“The city takes its own pulse at this meeting in a very real way,” says David Perry, director of the University of Illinois at Chicago’s Great Cities Institute, which sponsors today’s Great Cities Winter Forum. “It’s different from the typical university forum. Here the university and the city engage in a conversation about the state of the Chicago region.” Today’s panels will address–among other things–balanced development, the effects of the No Child Left Behind Act, and how the affordable housing shortage may affect Chicago’s murder rate. Wellington Webb, Denver’s first African-American mayor and former president of the U.S. Conference of Mayors, will give the keynote speech at noon. The tenth annual forum runs from 8 AM to 2 PM at the Chicago Circle Center, 750 S. Halsted in Chicago. Admission is $25 ($10 for students) and includes continental breakfast and lunch. To register call 312-996-8700 or see www.uic.edu/cuppa/gci/.
Nonprofit organizations that oversee projects aimed at “historically neglected audiences” such as the elderly, undereducated, or poor are encouraged to apply for Illinois Humanities Council grants, which range from $2,000 to $10,000 and can be used to fund anything from literary symposia to documentary films. The next grant deadline is January 15; to demystify the process the IHC will offer a free grant workshop today from 10 to noon. It’s at 203 N. Wabash, suite 2020, Chicago; to register call 312-422-5580 or e-mail firstname.lastname@example.org.
The Zen Buddhist Temple resurrected the quarterly magazine Spring Wind: Buddhist Cultural Forum two years ago because after 9/11 “we thought we needed to get Buddhist insight out to the public,” according to a spokesperson. Tonight’s Zen Buddhist Temple Holiday Auction will serve as a fund-raiser for the glossy black-and-white magazine, which is sold via subscription and at bookstores and health food stores around the country. There’ll be a vegetarian buffet and live music, and the bidding starts at 7; items on the block include artwork, meditation courses, massage therapy, and theater tickets. The temple’s at 1710 W. Cornelia in Chicago, and there’s a suggested donation of $15 ($10 in advance). Call 773-528-8685 or see www.zenbuddhisttemple.org for more.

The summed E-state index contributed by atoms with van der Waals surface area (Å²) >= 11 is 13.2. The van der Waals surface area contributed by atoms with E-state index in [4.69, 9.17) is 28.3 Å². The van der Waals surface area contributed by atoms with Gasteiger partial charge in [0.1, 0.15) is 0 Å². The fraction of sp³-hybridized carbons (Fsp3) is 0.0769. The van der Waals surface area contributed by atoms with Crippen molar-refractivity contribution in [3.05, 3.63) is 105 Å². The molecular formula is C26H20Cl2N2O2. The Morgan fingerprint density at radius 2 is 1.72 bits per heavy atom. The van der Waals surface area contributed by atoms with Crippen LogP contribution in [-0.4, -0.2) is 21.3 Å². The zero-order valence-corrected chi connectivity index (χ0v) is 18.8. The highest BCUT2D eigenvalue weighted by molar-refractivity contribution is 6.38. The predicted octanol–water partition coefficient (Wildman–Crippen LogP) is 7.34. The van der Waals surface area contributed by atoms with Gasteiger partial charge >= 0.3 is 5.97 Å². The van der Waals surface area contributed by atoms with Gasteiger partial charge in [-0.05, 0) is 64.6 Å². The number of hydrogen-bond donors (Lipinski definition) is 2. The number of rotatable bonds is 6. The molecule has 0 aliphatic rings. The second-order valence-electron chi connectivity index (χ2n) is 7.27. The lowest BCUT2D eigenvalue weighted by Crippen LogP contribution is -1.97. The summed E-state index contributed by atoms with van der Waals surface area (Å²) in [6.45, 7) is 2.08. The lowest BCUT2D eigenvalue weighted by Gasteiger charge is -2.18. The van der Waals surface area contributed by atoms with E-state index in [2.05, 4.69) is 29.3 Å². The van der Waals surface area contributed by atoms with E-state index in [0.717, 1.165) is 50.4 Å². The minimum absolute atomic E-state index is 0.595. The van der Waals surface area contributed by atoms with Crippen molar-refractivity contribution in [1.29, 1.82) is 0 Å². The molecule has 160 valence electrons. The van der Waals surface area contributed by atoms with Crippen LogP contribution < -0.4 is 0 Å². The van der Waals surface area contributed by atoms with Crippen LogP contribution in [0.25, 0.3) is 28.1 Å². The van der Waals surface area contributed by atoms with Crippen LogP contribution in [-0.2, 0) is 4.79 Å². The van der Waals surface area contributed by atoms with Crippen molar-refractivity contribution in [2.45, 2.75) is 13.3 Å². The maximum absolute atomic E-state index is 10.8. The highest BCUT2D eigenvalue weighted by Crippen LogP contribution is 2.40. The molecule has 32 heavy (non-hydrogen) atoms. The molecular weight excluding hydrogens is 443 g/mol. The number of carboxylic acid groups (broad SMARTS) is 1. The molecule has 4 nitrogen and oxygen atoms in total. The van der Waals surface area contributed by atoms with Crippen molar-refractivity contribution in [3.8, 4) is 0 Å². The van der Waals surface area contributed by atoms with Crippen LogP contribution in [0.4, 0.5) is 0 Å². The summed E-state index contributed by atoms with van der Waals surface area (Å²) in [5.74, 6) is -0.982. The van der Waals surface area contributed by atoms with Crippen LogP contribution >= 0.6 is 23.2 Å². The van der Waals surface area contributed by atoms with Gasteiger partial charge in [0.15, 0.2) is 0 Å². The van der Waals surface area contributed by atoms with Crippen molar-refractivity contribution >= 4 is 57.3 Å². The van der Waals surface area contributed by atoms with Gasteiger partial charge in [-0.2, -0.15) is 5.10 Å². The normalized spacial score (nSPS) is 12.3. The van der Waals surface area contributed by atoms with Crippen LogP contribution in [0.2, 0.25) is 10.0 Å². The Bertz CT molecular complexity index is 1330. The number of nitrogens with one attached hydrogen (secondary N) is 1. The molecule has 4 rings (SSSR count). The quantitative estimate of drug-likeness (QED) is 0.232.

Colombia’s petroleum production has the potential to rival that of Venezuela–the second-largest supplier of oil to the U.S. Which, argues the new documentary Plan Colombia: Cashing-In on the Drug War Failure, could be one reason the U.S. has invested so heavily in military aid to that country. The film, narrated by Ed Asner, also asserts that U.S. aid prompted Colombian president Andres Pastrana to withdraw from peace talks with the leftist Revolutionary Armed Forces of Colombia in 2002 and notes that the amount of cocaine smuggled into the U.S. has doubled in the past decade. Chicago Media Action and Andersonville Neighbors for Peace cosponsor a screening of the film tonight at 8 at Chicago Filmmakers, 5243 N. Clark in Chicago. Tickets are $7; call 773-293-1447 or see the movie listings for more information.
Last year’s family-oriented Dance-Along Nutcracker was such a hit the city decided to add an adults-only evening performance this year. Led by Hedwig Dances’ Mei-Kuang Chen and emceed by Annoyance Theater cofounder Mark Sutton, the free event allows audience members to suit up in tutus and tiaras and dance to excerpts from the Tchaikovsky score and other holiday classics. The kid-friendly version starts today at 3 in the Chicago Cultural Center’s Preston Bradley Hall, 78 E. Washington in Chicago; grown-up time starts at 7. Live music will be provided by the Lakeside Pride Concert Band; call 312-744-6630 for more.
Organic Theater founder Stuart Gordon mounted Ray Bradbury’s The Wonderful Ice Cream Suit with Joe Mantegna at the Organic in 1973. Twenty-five years later, he made a film of it, with Mantegna in the same role. Today Gordon will show the film and talk about his life in showbiz in Chicago (where he cocreated the hit plays Bleacher Bums and E/R) and on the west coast. He’ll return on Monday, December 8, to discuss Jewish themes in film and theater, as well as his own new play, The Speaking Head and Other Scary Jewish Stories, currently running at Chicago Jewish Theatre. Sunday’s event begins at 3 at Temple Beth Israel, 3601 W. Dempster in Skokie; there’s a suggested donation of $3. Monday’s lecture starts at 8, also at Beth Israel. Admission is $5; call 847-675-0951 for more information.